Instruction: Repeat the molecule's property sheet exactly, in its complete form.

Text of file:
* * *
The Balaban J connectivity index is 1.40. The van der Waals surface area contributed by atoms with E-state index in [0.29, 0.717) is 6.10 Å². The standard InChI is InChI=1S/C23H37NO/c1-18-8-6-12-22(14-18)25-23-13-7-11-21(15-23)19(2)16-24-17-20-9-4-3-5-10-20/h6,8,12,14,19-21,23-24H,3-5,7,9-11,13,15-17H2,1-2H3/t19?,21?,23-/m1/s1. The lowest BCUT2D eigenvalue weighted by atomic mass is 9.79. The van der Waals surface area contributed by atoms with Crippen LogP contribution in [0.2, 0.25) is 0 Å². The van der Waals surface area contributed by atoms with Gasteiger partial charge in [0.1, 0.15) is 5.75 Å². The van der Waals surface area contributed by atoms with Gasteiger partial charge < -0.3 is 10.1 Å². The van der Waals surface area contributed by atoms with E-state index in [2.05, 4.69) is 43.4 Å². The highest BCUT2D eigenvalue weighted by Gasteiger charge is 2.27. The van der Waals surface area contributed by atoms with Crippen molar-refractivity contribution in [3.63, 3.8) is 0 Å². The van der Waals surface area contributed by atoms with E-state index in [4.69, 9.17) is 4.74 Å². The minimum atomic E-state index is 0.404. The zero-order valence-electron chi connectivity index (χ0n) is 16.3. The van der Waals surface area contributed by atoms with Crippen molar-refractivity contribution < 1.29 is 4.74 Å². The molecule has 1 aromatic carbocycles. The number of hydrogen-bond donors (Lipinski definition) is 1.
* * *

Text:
The Balaban J connectivity index is 1.40. The van der Waals surface area contributed by atoms with E-state index in [0.29, 0.717) is 6.10 Å². The standard InChI is InChI=1S/C23H37NO/c1-18-8-6-12-22(14-18)25-23-13-7-11-21(15-23)19(2)16-24-17-20-9-4-3-5-10-20/h6,8,12,14,19-21,23-24H,3-5,7,9-11,13,15-17H2,1-2H3/t19?,21?,23-/m1/s1. The lowest BCUT2D eigenvalue weighted by atomic mass is 9.79. The van der Waals surface area contributed by atoms with Crippen LogP contribution in [0.2, 0.25) is 0 Å². The van der Waals surface area contributed by atoms with Gasteiger partial charge in [0.1, 0.15) is 5.75 Å². The van der Waals surface area contributed by atoms with Gasteiger partial charge < -0.3 is 10.1 Å². The van der Waals surface area contributed by atoms with E-state index in [2.05, 4.69) is 43.4 Å². The highest BCUT2D eigenvalue weighted by Gasteiger charge is 2.27. The van der Waals surface area contributed by atoms with Crippen molar-refractivity contribution in [3.63, 3.8) is 0 Å². The van der Waals surface area contributed by atoms with E-state index in [4.69, 9.17) is 4.74 Å². The minimum atomic E-state index is 0.404. The zero-order valence-electron chi connectivity index (χ0n) is 16.3. The van der Waals surface area contributed by atoms with Crippen molar-refractivity contribution < 1.29 is 4.74 Å². The molecule has 1 aromatic carbocycles. The number of hydrogen-bond donors (Lipinski definition) is 1.